January Consumer Confidence, Philadelphia Fed NonManufacturing Survey and November Housing Prices

KEY DATA:  Confidence: +2.2 points; Present: -2.8 points; Expectations: +5.5 points/ Phila. Fed (NonMan.): +9.1 points; Orders: +9.7 points; Employment: +8.9 points/ FHFA: +1%; Over-Year: 11%/ Case-Shiller: +1.4%; Over-Year: +9.5%

IN A NUTSHELL: “Housing remains strong and confidence is holding up, so the economy should continue growing decently.”

WHAT IT MEANS:  The January 6th attack on the Capitol raised questions about where consumer confidence would go.  It is not as if it was booming.  Early signs are that households have shrugged off the violence.  The Conference Board’s Consumer Confidence Index rose in January.  However, the details were mixed.  While household expectations improved solidly, possibly due to prospects of even more government money flowing their way, the view on current conditions took a hit.  As I have noted before, changes in confidence that are largely due to non-economic factors tend to have minimal impact on consumer behavior. That respondents believe both business conditions and the labor markets will firm over the next six months reinforces that view.

The Philadelphia Fed’s index of regional nonmanufacturing activity rose solidly in mid-January.  While that sound nice, the reality is that conditions in the region are not very good.  The overall index remained negative, meaning that perceptions are that the economy continues to decline.  That was also true of business activity for individual firms.  And while the orders measure improved, it went from declining to largely flat.  Product and labor cost increases accelerated, while pricing power faded.  About the only good news in the report was that full-time hiring picked up.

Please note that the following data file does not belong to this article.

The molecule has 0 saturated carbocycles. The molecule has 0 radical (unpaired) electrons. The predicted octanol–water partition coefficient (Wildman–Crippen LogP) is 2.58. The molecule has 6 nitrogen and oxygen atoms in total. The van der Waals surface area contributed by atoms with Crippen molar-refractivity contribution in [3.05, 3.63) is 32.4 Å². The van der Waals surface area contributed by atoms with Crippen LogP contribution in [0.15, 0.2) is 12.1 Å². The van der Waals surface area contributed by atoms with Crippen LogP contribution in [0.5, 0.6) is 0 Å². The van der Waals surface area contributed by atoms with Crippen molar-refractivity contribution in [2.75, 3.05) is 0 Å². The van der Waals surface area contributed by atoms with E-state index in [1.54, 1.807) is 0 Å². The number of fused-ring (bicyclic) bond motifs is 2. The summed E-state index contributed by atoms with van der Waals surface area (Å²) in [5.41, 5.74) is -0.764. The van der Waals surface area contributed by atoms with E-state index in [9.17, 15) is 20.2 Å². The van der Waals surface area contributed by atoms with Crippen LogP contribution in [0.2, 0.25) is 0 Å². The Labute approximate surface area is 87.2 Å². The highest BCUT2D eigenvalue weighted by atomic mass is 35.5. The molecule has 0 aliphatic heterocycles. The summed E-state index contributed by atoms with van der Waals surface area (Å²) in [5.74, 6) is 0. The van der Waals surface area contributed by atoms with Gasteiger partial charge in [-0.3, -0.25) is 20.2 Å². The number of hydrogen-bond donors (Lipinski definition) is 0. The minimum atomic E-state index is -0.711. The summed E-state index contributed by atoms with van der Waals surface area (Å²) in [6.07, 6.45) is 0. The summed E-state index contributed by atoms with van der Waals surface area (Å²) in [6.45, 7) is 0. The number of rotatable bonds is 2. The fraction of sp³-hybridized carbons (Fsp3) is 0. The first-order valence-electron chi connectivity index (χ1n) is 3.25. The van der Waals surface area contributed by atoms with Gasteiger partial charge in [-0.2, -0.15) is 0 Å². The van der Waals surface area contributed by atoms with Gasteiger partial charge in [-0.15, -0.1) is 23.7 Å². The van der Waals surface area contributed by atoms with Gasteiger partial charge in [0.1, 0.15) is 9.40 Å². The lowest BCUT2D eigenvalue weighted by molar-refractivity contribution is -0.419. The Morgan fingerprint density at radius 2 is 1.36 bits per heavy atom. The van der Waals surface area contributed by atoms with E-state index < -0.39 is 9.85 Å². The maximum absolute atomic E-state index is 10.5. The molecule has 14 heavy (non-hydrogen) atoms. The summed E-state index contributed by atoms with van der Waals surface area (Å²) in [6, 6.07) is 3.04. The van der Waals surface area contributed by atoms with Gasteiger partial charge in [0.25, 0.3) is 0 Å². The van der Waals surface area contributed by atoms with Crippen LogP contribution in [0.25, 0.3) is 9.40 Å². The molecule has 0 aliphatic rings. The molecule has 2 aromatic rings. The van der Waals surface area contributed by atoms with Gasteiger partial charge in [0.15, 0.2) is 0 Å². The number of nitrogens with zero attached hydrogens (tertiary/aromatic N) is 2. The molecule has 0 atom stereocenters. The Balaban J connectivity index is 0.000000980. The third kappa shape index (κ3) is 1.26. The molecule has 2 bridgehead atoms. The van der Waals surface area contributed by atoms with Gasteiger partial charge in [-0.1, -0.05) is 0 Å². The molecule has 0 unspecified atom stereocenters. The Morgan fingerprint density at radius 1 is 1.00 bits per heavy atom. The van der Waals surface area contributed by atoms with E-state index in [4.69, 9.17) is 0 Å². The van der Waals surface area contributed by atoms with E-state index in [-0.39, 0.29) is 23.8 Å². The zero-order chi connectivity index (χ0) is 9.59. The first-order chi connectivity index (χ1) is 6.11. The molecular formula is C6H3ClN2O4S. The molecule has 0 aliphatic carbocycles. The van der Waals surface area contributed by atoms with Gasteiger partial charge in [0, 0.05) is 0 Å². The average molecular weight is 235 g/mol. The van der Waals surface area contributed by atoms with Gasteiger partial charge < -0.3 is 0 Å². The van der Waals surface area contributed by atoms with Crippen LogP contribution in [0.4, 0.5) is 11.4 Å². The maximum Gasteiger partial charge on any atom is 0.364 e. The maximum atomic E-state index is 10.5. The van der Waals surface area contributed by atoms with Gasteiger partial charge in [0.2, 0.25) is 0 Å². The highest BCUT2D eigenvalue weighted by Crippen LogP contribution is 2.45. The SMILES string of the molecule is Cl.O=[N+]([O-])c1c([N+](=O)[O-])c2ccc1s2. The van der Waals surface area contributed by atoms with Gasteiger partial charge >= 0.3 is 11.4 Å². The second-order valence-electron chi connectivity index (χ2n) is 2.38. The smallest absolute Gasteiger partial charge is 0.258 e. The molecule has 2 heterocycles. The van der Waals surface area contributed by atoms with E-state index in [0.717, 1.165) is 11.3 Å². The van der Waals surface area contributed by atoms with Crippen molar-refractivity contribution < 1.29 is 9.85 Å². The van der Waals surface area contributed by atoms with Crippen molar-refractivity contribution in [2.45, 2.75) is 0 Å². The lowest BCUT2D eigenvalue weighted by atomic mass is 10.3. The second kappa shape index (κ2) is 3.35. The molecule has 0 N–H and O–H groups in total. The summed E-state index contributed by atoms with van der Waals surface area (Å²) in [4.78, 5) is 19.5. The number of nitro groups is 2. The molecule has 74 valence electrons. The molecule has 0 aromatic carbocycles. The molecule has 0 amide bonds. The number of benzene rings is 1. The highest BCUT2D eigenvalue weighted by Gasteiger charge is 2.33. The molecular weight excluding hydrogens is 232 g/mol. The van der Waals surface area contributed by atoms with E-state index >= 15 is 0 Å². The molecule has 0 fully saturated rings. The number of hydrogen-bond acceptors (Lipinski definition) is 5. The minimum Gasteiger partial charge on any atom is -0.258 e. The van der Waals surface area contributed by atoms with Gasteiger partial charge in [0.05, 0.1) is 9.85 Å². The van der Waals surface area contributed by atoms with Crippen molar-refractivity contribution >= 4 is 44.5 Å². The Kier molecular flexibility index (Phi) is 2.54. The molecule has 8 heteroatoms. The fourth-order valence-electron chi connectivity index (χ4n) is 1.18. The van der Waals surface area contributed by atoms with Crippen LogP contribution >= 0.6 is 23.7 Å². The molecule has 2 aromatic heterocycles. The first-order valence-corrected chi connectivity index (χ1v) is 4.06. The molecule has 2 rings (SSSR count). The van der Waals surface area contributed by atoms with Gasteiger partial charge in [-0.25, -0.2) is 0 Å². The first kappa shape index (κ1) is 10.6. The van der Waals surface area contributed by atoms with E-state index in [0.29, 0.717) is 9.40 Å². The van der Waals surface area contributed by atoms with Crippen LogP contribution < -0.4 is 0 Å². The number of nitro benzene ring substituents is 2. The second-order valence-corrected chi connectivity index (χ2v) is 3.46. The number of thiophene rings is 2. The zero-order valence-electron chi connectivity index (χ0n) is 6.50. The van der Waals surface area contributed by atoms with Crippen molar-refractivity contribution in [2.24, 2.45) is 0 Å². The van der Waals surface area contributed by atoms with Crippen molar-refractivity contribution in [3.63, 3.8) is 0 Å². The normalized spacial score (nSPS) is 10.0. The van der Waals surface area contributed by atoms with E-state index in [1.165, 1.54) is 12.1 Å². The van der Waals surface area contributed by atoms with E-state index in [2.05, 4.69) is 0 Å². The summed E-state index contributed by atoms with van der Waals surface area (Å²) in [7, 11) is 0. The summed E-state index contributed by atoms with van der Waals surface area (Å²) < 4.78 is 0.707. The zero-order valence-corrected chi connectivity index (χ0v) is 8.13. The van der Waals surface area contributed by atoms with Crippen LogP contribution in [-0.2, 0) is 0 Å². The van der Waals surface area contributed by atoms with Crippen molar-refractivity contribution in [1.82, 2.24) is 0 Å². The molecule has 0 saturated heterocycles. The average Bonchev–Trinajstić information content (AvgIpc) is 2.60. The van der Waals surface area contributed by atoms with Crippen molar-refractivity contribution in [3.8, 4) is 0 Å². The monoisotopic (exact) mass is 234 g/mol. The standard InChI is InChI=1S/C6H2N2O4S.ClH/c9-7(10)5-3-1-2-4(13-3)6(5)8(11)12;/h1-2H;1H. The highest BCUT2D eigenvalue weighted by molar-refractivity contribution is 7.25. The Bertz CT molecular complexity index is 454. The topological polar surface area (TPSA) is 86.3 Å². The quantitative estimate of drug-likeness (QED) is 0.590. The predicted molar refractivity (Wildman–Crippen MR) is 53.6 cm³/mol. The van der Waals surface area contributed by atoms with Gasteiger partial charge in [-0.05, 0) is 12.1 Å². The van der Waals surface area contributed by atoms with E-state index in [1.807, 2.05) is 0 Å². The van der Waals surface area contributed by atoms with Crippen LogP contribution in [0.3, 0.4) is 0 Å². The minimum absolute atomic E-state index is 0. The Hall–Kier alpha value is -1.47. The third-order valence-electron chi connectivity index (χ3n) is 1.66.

On the home price front, there were two reports released and both showed that the surge continued in November.  The Federal Housing Finance Agency’s national index jumped again and over the year it was up double-digits.  Similarly, the Case-Shiller national index increased sharply in November and the rise over the year is pushing ten percent.  We might be seeing the beginnings of a moderation in price gains. The FHFA November increase was the smallest since June 2020, while the Case-Shiller rise, though still quite high, was also down a touch. 

IMPLICATIONS:Economists have been saying for months now that the economy would moderate as we ended 2020 and especially as we moved through the first half of 2021. The key question was whether the consumer could hold up.  Part of that concern came from the simple fact that the government’s income policies have kept spending going.  The second stimulus package did include additional funding and that should help, but only until the early summer at the most.  President Biden’s $1.9 trillion plan is already running into roadblocks.  It is not likely we will see any household and business subsidy plan passed before March or April.  That should be early enough to get us through the year, even if there are significant cuts to the subsidies.  So, while growth should moderate from what is likely to be a strong fourth quarter number (that will be released on Thursday), it should not falter significantly.  Meanwhile, the FOMC began its two-day meeting today and we get the statement tomorrow afternoon.  That the Committee will continue to commit to keeping rates low for an extended period is a foregone conclusion. What I am looking for is what Fed Chair Powell might say about fiscal policy.  He has been arguing that more is needed, and President Biden is proposing a lot more, but it is not clear if he will weigh in again on the issue.  Regardless, as long as more stimulus is expected, and it is, investors should remain upbeat.